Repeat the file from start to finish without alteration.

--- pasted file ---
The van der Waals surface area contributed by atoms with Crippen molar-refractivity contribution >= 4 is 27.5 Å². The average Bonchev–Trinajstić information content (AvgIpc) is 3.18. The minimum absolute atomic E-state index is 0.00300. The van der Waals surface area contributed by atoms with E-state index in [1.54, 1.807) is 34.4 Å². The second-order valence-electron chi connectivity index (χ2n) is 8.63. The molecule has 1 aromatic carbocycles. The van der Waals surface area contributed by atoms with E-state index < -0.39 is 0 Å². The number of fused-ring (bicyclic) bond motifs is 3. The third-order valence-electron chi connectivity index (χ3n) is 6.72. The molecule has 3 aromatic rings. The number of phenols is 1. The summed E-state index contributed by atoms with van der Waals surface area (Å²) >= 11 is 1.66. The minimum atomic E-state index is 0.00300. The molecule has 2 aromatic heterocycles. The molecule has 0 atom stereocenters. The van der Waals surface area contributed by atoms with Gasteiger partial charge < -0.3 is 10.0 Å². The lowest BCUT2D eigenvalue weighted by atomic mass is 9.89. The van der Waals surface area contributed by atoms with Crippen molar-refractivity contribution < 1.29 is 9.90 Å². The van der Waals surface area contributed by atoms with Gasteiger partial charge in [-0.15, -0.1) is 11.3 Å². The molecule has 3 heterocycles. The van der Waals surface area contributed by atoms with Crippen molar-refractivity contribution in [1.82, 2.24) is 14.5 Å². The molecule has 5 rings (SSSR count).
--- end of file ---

The van der Waals surface area contributed by atoms with Crippen molar-refractivity contribution >= 4 is 27.5 Å². The average Bonchev–Trinajstić information content (AvgIpc) is 3.18. The minimum absolute atomic E-state index is 0.00300. The van der Waals surface area contributed by atoms with E-state index in [1.54, 1.807) is 34.4 Å². The second-order valence-electron chi connectivity index (χ2n) is 8.63. The molecule has 1 aromatic carbocycles. The van der Waals surface area contributed by atoms with E-state index < -0.39 is 0 Å². The number of fused-ring (bicyclic) bond motifs is 3. The third-order valence-electron chi connectivity index (χ3n) is 6.72. The molecule has 3 aromatic rings. The number of phenols is 1. The summed E-state index contributed by atoms with van der Waals surface area (Å²) >= 11 is 1.66. The minimum atomic E-state index is 0.00300. The molecule has 2 aromatic heterocycles. The molecule has 0 atom stereocenters. The van der Waals surface area contributed by atoms with Gasteiger partial charge < -0.3 is 10.0 Å². The lowest BCUT2D eigenvalue weighted by atomic mass is 9.89. The van der Waals surface area contributed by atoms with Crippen molar-refractivity contribution < 1.29 is 9.90 Å². The van der Waals surface area contributed by atoms with Gasteiger partial charge in [-0.15, -0.1) is 11.3 Å². The molecule has 3 heterocycles. The van der Waals surface area contributed by atoms with Crippen molar-refractivity contribution in [1.82, 2.24) is 14.5 Å². The molecule has 5 rings (SSSR count).